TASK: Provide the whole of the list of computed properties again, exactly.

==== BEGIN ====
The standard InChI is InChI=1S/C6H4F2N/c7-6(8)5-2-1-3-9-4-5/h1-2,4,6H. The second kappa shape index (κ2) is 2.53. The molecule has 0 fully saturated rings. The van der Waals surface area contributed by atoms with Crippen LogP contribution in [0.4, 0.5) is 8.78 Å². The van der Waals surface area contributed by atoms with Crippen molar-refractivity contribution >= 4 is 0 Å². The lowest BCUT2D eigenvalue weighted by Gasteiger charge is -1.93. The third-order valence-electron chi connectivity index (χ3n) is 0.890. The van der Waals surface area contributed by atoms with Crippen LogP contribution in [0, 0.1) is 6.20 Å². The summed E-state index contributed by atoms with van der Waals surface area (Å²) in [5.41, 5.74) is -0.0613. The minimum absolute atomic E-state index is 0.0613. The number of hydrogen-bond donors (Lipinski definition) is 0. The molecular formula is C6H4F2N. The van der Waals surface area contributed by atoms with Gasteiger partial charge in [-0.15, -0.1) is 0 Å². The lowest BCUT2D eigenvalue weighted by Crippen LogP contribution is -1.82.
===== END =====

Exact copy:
The standard InChI is InChI=1S/C6H4F2N/c7-6(8)5-2-1-3-9-4-5/h1-2,4,6H. The second kappa shape index (κ2) is 2.53. The molecule has 0 fully saturated rings. The van der Waals surface area contributed by atoms with Crippen LogP contribution in [0.4, 0.5) is 8.78 Å². The van der Waals surface area contributed by atoms with Crippen molar-refractivity contribution >= 4 is 0 Å². The lowest BCUT2D eigenvalue weighted by Gasteiger charge is -1.93. The third-order valence-electron chi connectivity index (χ3n) is 0.890. The van der Waals surface area contributed by atoms with Crippen LogP contribution in [0, 0.1) is 6.20 Å². The summed E-state index contributed by atoms with van der Waals surface area (Å²) in [5.41, 5.74) is -0.0613. The minimum absolute atomic E-state index is 0.0613. The number of hydrogen-bond donors (Lipinski definition) is 0. The molecular formula is C6H4F2N. The van der Waals surface area contributed by atoms with Gasteiger partial charge in [-0.15, -0.1) is 0 Å². The lowest BCUT2D eigenvalue weighted by Crippen LogP contribution is -1.82.